Albert Wiggan is an inspiration.
A traditional owner and Bardi-Kija-Nyul Nyul man from the Dampier Peninsula of Western Australia, he’s also an Indigenous ranger and sees himself as a translator between Western science and Aboriginal teachings. “I feel part of both worlds,” the 38 year old says.
His knowledge and love for nature led him to fight the government’s plans for the world’s largest LNG gas export terminal at James Price Point (a vital marine sanctuary, home to songlines and dinosaur footprints). Albert lobbied the Supreme Court and fronted a blockade until the developer withdrew from the project.
On this episode of Talking Australia, Albert discusses his concerns for the future of the Kimberley and how the entire nation can benefit from the region – without extraction and potential devastation of one of country’s most pristine areas.
This episode of Talking Australia is hosted by Chrissie Goldrick (Editor-in-chief at Australian Geographic) and produced by Ben Kanthak (www.beachshackpodcasts.com).
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On This Day
Remembering the Indigenous resistance fighter determined to maintain Aboriginal traditions by resisting British rule.
Today’s Google Doodle illustration pays respects to the Aboriginal lands rights activist.
History & Culture
One hundred photos of Australia’s Freedom Ride – the now historic 1965 campaign that protested discrimination against indigenous Australians – have been discovered in the archives of the State Library of NSW. Led by one of the first indigenous students at the University of Sydney, Kumantjayi (Charles) Perkins, the Freedom Ride was a bus tour of western and coastal NSW communities that received intense media coverage at the height of the ’60s indigenous civil rights movement. Put together by Sydney University’s Student Action for Aborigines (SAFA), the ride protested continued differences in indigenous and non-indigenous rights in Australia – particularly exclusion of indigenous people from using public places like the Bowraville Picture Theatre, the Walgett RSL and the Moree Baths. The historic photos were captured by photographer and journalist Noel Hazzard from The Tribune – a newspaper run by Communist Party of Australia – who spent one week in Moree and in nearby Walgett on the Freedom Ride. The images are now showing for the first time in an exhibition at the State Library of New South Wales called: Freedom Ride ’65: Unpublished photos from The Tribune Archive.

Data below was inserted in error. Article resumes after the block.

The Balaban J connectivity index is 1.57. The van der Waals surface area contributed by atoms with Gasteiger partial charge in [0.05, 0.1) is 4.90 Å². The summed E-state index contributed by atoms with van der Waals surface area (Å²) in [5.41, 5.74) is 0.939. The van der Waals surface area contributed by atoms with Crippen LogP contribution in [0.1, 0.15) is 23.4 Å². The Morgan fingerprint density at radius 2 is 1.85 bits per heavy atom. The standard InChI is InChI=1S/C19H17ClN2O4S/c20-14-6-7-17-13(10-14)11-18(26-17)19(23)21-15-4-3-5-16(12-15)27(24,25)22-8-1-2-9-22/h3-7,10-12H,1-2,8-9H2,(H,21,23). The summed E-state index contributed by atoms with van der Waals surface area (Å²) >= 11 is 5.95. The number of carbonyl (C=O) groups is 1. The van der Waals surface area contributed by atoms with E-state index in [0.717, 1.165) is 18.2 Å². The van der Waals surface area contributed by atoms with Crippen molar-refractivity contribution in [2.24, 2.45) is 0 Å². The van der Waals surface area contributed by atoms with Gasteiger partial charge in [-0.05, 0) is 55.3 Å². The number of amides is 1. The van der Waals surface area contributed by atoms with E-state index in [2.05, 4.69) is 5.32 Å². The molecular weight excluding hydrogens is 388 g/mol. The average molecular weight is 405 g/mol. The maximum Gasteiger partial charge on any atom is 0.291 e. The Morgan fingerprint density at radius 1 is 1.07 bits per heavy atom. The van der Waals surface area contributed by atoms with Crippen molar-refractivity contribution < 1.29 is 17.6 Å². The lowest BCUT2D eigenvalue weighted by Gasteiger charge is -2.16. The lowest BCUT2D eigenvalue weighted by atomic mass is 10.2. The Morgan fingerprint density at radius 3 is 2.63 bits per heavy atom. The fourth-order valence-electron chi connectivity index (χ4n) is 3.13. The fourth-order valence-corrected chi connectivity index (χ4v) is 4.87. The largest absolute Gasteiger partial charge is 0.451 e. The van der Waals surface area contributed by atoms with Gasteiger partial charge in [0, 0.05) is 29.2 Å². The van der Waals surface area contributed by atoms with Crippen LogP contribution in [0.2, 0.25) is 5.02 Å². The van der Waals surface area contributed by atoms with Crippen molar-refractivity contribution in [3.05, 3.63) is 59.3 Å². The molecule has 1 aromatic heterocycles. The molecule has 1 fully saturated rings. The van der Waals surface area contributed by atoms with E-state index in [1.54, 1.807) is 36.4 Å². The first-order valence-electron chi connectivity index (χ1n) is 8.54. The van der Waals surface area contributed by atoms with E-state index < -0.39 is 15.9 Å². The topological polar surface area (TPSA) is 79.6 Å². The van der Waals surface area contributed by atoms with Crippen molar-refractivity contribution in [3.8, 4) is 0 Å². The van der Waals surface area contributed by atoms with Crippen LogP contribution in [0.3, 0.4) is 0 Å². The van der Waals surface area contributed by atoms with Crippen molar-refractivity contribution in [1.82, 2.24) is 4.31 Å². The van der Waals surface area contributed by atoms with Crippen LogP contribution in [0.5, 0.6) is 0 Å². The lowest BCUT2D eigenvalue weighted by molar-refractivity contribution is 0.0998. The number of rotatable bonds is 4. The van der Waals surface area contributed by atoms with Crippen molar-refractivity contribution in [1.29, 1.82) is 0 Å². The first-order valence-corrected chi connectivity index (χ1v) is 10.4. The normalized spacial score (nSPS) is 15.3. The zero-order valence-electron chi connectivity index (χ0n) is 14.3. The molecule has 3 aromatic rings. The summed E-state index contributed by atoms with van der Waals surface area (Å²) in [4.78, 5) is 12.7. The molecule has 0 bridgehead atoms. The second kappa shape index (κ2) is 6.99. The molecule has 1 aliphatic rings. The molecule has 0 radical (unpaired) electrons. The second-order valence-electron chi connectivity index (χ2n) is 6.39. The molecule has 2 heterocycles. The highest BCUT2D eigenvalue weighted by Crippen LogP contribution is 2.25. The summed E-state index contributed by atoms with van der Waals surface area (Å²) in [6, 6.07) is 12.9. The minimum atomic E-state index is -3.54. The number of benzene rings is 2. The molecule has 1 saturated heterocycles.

On This Day
Early 20th century indigenous inventor David Unaipon, who graces our $50 note, became known as the ‘Australian Leonardo da Vinci’.